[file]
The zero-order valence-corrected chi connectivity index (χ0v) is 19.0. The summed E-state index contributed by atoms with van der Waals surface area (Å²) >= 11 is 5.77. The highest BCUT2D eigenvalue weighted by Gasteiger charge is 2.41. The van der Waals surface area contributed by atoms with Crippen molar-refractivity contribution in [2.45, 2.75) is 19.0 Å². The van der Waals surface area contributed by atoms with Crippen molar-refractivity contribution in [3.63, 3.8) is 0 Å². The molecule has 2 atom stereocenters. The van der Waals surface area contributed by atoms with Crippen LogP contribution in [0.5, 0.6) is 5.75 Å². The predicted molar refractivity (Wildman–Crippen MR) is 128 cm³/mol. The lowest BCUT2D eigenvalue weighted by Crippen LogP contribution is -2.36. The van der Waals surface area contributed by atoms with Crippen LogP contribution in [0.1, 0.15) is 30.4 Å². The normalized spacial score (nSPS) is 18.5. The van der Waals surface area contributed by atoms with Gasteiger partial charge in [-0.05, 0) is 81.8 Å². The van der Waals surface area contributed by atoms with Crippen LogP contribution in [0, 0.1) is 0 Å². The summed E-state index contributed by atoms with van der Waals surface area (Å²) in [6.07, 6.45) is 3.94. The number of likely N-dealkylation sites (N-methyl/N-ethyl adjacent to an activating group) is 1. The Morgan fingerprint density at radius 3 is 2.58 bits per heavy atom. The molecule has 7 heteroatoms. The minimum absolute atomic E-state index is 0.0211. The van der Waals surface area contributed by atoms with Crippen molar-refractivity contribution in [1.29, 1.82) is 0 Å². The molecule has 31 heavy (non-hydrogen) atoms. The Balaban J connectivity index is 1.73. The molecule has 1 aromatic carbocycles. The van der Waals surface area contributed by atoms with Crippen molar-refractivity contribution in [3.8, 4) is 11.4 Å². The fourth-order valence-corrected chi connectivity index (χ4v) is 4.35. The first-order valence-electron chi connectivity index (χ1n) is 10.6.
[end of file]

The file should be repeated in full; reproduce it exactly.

The zero-order valence-corrected chi connectivity index (χ0v) is 19.0. The summed E-state index contributed by atoms with van der Waals surface area (Å²) >= 11 is 5.77. The highest BCUT2D eigenvalue weighted by Gasteiger charge is 2.41. The van der Waals surface area contributed by atoms with Crippen molar-refractivity contribution in [2.45, 2.75) is 19.0 Å². The van der Waals surface area contributed by atoms with Crippen molar-refractivity contribution in [3.63, 3.8) is 0 Å². The molecule has 2 atom stereocenters. The van der Waals surface area contributed by atoms with Crippen LogP contribution in [0.5, 0.6) is 5.75 Å². The predicted molar refractivity (Wildman–Crippen MR) is 128 cm³/mol. The lowest BCUT2D eigenvalue weighted by Crippen LogP contribution is -2.36. The van der Waals surface area contributed by atoms with Crippen LogP contribution in [0.1, 0.15) is 30.4 Å². The normalized spacial score (nSPS) is 18.5. The van der Waals surface area contributed by atoms with Gasteiger partial charge in [-0.05, 0) is 81.8 Å². The van der Waals surface area contributed by atoms with Crippen LogP contribution in [0, 0.1) is 0 Å². The summed E-state index contributed by atoms with van der Waals surface area (Å²) in [6.07, 6.45) is 3.94. The number of likely N-dealkylation sites (N-methyl/N-ethyl adjacent to an activating group) is 1. The Morgan fingerprint density at radius 3 is 2.58 bits per heavy atom. The molecule has 7 heteroatoms. The minimum absolute atomic E-state index is 0.0211. The van der Waals surface area contributed by atoms with Crippen molar-refractivity contribution in [1.29, 1.82) is 0 Å². The molecule has 31 heavy (non-hydrogen) atoms. The Balaban J connectivity index is 1.73. The molecule has 1 aromatic carbocycles. The van der Waals surface area contributed by atoms with Crippen molar-refractivity contribution in [3.8, 4) is 11.4 Å². The fourth-order valence-corrected chi connectivity index (χ4v) is 4.35. The first-order valence-electron chi connectivity index (χ1n) is 10.6.